Healthcare execs say ACA increases risk to patient data

A lack of proven security in the health insurance marketplaces is a key threat to patient information, according to a new report from the Ponemon Institute, which also lists criminal attacks, employee negligence, unsecured mobile devices and business associates among the top security and privacy issues health organizations face.

Though the number and size of data breaches have declined somewhat, criminal attacks on healthcare systems have risen 100 percent since its 2010 study.

"The combination of insider-outsider threats presents a multi-level challenge, and healthcare organizations are lacking the resources to address this reality," said Larry Ponemon, the organization's chairman and founder, in an announcement

Data breaches cost healthcare organizations $5.6 billion annually, a slight decline from previous years, indicating that some progress is being made. However, 90 percent of respondents had at least one data breach during the past two years and 38 percent have had more than five. That's down from the 45 percent last year who reported more than five incidents.

The study involved interviews with more than 500 healthcare executives, primarily from hospitals.

The average economic impact of data breaches over the past two years for the healthcare organizations was $2 million, a 17 percent decrease from last year's report.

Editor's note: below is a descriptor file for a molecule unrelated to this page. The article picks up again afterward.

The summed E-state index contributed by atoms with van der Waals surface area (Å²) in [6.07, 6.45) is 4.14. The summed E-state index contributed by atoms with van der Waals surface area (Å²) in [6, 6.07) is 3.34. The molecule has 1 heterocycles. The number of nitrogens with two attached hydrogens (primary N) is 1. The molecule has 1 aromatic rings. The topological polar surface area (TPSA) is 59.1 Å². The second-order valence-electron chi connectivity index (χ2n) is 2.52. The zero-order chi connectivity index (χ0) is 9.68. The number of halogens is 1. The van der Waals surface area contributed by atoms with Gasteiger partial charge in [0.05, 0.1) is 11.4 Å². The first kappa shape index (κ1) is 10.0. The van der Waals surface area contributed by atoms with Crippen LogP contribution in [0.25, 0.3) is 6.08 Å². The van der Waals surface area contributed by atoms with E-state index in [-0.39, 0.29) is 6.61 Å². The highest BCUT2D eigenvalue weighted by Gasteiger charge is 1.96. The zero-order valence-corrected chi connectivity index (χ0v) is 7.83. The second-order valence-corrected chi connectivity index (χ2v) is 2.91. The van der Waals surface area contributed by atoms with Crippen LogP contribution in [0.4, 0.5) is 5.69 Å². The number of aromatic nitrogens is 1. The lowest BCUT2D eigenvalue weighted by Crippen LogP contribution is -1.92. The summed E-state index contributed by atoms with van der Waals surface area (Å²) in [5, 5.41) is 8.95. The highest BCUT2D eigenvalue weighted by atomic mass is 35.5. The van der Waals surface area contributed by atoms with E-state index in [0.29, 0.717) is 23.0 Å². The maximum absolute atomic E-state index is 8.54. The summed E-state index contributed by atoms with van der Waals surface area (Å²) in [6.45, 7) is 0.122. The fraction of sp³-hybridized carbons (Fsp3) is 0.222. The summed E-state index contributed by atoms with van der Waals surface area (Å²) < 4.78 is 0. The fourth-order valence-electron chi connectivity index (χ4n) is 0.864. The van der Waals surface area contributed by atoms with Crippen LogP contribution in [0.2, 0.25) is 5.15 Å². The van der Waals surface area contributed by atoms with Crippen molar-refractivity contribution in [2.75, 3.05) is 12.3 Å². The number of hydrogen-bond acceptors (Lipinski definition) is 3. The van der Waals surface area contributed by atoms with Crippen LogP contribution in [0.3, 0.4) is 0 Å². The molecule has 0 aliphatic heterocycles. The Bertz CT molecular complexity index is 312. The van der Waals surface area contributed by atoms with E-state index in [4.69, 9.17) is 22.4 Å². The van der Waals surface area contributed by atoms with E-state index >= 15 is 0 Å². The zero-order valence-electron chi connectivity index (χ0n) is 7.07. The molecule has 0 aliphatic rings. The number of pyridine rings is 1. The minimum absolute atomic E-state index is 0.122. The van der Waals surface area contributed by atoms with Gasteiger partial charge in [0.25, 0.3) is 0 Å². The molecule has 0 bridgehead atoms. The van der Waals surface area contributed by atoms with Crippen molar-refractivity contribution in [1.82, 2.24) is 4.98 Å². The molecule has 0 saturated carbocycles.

Other findings:

  • 69 percent of respondents believe the Affordable Care Act has increased risk to patient data.  They cite concerns about insecure exchanges between healthcare providers and government (75 percent), insecure databases (65 percent), and insecure websites for patient registration (63 percent).
  • 75 percent cite employee negligence as their biggest security worry, lead by concerns about the BYOD trend. More than half of organizations are not confident that the personally owned mobile devices are secure, yet 38 percent don't take steps to secure them.
  • 73 percent of healthcare organizations don't fully trust their business associates' security practices. Only 30 percent are confident that their business associates fully comply with HIPAA.

With the U.S. Department of Health & Human Services Office for Civil Rights beginning its HIPAA audit program in April, attorney David Holtzman, the OCR's former senior adviser, recently stressed the importance of encryption on end-user devices.

The Office of the National Coordinator for Health IT will soon be releasing a security risk assessment tool to help providers with documentation required in the security risk assessment process.

To learn more:
- find the report
- here's the announcement

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